The Arts Society Benahavís 'deconstructs' Picasso

Picasso Museum Malaga.
Picasso Museum Malaga. / ÑITO SALAS
  • This lecture on 9 March discusses the originality of Picasso's works which often provoked outrage but what drove his career and determined his stylistic changes?

The first known painting of Picasso was of a bull done when he was still a boy of eight years old and living in Malaga in the house on the Plaza de la Merced. By the time of his death in France in 1973 he had come to dominate the art world like a Colossus.

Towards the end of his life he didn't stop working though he changed his styles as often as he changed his wives. Along with Braque he invented Cubism. With Guernica he screamed at the horrors of War. In 1949 he made the famous Dove of Peace for the Paris Peace Congress.

Self-portraits, portraits of friends and lovers, set designs, sculpture, ceramics, printmaking it seems there was nothing he couldn't turn his hand to. And treat with startling originality often provoking outrage as he broke the norms of art.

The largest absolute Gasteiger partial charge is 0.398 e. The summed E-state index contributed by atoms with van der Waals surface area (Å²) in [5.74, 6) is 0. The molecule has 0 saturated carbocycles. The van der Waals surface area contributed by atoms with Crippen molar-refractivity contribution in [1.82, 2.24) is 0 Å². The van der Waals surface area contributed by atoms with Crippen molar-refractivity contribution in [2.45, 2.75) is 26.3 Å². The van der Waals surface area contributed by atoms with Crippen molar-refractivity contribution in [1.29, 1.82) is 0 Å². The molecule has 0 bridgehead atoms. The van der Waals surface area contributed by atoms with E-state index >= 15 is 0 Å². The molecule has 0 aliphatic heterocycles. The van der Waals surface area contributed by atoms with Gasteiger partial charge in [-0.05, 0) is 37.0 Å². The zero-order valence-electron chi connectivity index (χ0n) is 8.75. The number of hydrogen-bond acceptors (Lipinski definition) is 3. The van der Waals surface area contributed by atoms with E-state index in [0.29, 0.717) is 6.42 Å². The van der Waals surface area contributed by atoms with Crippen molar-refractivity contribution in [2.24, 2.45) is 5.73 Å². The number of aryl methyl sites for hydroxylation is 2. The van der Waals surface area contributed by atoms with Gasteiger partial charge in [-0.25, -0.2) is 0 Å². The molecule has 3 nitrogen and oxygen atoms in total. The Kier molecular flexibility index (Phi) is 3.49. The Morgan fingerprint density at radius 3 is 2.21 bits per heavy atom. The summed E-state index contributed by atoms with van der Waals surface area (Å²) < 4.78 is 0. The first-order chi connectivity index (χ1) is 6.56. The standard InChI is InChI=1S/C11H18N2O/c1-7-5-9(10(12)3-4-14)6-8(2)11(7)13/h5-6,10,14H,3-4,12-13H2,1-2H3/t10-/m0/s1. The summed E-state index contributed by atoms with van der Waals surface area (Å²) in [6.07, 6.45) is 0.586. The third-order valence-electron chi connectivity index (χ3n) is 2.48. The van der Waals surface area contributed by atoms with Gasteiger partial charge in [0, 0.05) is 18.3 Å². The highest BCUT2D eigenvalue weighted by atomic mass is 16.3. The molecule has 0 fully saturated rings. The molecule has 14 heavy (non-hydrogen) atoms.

Now he is regarded as a genius but what drove his career, provided his motifs and determined his stylistic changes? These are the questions that speaker Alejandra Carazo will address in her talk for the Arts Society Benahavís.

There can be no better speaker than Alejandra. She studied Art at the University of Malaga and subsequently Art and Communication at the highly regarded University of Complutense in Madrid, and for 7 years worked at the Picasso Museum both in the education and curating departments.

Perhaps more to the point one of her greatest pleasures is to help audiences to come to a better understanding of 20th Century art.

Alejandra recognises that not every one has fallen under Picasso's spell. Hence she proposes to take the audience on a journey through his life and work giving us clues to appreciate his art better. She will show us 'how he lived, who his friends were, and what were his interests all of which served him as themes for his art.' No doubt about it, by the end of the talk the audience will see Picasso through fresh eyes.